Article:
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aaron_ds

Whats this called?

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struct A{
  A(int i):i(i){}
  int i;
};
struct B{
  B(A a):a(a){}
  A a;
};
int main() {
  B b(1);
  return 0;
}

b.a.i is equal to 1 I'm using mingw 3.4.2 and I've heard mention of stuff like this being done. Does anyone know the name of this feature and can it be expanded in any way? Passing in only one value can be restricting. Or, is this a terrible obfustication of C++?

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Its pretty weird, but its legal. It will just initialize B's "A" structure so that it has its "i" value equal to one. Kind of obfuscated, but it doesn't matter really cause it gets the job done well, cleanly, and in one line of code. Just make sure to comment it!

[EDIT] Sorry, forgot. Don't think its a "feature" per se... are you talking about this

A(int new_i)
: i(new_i) //This part??

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Are you refering to the "Initialization Lists"?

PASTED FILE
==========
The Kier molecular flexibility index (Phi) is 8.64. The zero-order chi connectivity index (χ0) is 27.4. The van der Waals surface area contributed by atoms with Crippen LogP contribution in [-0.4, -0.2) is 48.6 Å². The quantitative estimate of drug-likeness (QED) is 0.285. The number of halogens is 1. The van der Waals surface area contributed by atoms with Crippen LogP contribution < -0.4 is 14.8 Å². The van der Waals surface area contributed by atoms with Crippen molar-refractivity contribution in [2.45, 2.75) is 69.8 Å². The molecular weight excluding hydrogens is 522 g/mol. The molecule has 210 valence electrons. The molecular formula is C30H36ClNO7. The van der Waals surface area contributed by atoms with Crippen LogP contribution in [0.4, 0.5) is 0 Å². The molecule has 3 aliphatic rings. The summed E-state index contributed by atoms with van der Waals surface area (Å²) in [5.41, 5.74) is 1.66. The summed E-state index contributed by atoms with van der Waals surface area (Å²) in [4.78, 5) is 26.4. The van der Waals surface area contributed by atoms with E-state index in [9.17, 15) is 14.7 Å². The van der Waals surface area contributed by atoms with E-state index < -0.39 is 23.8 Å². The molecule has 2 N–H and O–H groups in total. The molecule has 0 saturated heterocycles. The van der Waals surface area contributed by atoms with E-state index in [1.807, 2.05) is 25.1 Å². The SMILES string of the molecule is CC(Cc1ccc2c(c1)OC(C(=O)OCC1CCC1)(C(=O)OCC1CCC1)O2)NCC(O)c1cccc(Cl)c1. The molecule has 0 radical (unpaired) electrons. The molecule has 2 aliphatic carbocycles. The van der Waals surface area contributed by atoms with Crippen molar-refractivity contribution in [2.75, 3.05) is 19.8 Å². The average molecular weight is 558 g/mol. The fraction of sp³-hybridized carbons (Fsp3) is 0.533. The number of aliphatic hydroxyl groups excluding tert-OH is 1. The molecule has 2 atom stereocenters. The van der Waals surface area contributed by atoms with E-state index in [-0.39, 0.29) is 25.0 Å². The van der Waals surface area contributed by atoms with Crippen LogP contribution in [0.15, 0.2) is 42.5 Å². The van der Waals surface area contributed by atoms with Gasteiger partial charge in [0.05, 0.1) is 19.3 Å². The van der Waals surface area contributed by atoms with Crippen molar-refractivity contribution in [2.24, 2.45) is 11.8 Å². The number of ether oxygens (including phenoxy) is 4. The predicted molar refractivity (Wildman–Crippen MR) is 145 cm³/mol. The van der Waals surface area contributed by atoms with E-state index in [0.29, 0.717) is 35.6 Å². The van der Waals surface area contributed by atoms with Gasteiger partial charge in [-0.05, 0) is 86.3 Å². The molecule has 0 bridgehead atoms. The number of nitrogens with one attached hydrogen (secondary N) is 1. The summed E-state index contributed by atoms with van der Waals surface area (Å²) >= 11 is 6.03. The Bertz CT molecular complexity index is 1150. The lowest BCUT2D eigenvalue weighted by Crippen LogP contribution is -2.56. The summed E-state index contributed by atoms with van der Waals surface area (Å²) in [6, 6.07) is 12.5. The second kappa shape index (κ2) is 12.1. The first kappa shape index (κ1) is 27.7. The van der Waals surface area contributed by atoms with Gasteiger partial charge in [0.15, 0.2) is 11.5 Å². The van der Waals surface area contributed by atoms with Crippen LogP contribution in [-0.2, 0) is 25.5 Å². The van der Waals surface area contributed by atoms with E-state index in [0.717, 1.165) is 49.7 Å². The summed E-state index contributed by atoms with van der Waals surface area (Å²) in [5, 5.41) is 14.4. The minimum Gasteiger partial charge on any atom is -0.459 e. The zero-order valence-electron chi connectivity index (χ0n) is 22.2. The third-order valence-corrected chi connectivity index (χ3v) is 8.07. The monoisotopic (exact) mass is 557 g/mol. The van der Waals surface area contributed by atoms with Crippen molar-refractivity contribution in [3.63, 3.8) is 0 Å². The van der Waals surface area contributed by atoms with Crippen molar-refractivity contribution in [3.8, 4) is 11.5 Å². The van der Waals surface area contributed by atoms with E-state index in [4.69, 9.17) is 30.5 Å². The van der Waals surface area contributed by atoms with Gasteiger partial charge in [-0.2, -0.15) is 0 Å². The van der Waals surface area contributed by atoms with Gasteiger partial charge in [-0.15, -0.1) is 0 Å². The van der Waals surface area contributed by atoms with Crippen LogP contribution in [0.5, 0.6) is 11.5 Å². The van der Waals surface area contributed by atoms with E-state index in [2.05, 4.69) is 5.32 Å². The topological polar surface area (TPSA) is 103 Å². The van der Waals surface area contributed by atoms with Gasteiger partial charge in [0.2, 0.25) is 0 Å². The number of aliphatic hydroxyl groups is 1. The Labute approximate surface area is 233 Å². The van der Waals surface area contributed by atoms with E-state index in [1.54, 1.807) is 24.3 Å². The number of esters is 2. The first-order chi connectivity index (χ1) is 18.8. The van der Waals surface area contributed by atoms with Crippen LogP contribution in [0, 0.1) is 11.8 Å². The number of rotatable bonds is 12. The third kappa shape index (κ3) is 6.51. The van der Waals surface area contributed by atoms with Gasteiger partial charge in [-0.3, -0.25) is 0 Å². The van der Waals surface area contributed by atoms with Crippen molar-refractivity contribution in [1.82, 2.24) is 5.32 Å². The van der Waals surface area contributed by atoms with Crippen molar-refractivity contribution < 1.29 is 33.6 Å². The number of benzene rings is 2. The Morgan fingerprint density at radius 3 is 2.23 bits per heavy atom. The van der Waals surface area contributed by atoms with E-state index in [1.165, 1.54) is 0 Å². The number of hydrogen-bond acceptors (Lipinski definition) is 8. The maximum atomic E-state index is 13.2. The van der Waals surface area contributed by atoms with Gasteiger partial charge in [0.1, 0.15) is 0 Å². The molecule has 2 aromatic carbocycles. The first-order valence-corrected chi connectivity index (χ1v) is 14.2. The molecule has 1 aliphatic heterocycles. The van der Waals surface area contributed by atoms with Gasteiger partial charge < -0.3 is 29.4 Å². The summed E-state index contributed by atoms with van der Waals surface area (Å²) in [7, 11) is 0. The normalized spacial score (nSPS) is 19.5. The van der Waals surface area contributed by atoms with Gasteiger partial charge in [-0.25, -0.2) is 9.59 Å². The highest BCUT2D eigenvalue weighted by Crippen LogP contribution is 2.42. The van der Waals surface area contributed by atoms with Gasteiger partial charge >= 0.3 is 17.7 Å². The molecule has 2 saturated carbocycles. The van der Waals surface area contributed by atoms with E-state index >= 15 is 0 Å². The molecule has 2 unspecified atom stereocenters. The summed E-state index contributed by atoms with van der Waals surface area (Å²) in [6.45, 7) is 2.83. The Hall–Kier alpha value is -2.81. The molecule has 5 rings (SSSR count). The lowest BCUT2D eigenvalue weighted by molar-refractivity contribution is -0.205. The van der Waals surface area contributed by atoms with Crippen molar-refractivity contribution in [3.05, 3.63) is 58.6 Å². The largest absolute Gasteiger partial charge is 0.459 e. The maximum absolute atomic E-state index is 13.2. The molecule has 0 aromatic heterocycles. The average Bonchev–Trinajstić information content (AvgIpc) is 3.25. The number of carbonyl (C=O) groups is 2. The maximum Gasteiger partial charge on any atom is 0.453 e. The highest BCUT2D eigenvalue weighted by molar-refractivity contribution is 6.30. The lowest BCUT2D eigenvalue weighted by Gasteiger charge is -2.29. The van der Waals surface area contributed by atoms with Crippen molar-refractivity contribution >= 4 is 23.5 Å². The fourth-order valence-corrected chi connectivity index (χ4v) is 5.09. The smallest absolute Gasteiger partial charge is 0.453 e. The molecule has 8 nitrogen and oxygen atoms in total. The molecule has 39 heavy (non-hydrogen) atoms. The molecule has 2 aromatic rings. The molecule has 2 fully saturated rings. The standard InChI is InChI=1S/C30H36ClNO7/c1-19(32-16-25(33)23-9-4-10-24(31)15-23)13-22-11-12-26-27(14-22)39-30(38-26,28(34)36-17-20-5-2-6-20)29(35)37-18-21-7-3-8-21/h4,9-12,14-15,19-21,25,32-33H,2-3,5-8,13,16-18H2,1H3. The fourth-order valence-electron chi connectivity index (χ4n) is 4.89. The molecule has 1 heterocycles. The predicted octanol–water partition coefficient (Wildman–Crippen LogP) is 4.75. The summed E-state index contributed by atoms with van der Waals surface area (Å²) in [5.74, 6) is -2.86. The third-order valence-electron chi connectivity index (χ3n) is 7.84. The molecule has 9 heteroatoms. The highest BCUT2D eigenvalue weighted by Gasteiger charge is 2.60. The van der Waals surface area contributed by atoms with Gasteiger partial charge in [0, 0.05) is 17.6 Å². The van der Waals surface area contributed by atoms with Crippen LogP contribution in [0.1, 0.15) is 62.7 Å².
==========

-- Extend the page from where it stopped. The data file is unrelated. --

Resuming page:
It's a normal, standard feature. It allows you to call specific constructors for member variables before entering the constructor itself (which is faster if the compiler dosn't optimise some things), as well as calling specific constructors on the object's parent (which can't be done any other way).

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Sorry for not being so clear. Its not the initializer lists. I use them regularly.
I was wondering about the passing of a value and having it automatically constructed and then passed to the function.

Does this have a proper name?

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Oh, ok [smile].

What you are refering to is called an "implicit conversion" (the integer 1 is implicitly converted to an object of type A).

If you want to avoid it, put the keyword "explicit" in front of your constructor for A.

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Ahh, cool. Actually I was wondering if there is anyway I can expand on implicit conversion. Is there anyway I can pass more than one parameter or is that the extent of this feature?

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afaik, it's virtually interchangeable with
B b=1;
Although in the code you posted there is no call to the assignment operator, thus no copying takes place. It should be slightly more optimal in general I think, but wont make a lick of difference in this case.

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Quote:
Original post by aaron_ds
Ahh, cool. Actually I was wondering if there is anyway I can expand on implicit conversion. Is there anyway I can pass more than one parameter or is that the extent of this feature?

You can only implicitly convert a single variable. You must explicitly call constructors with more than one argument.

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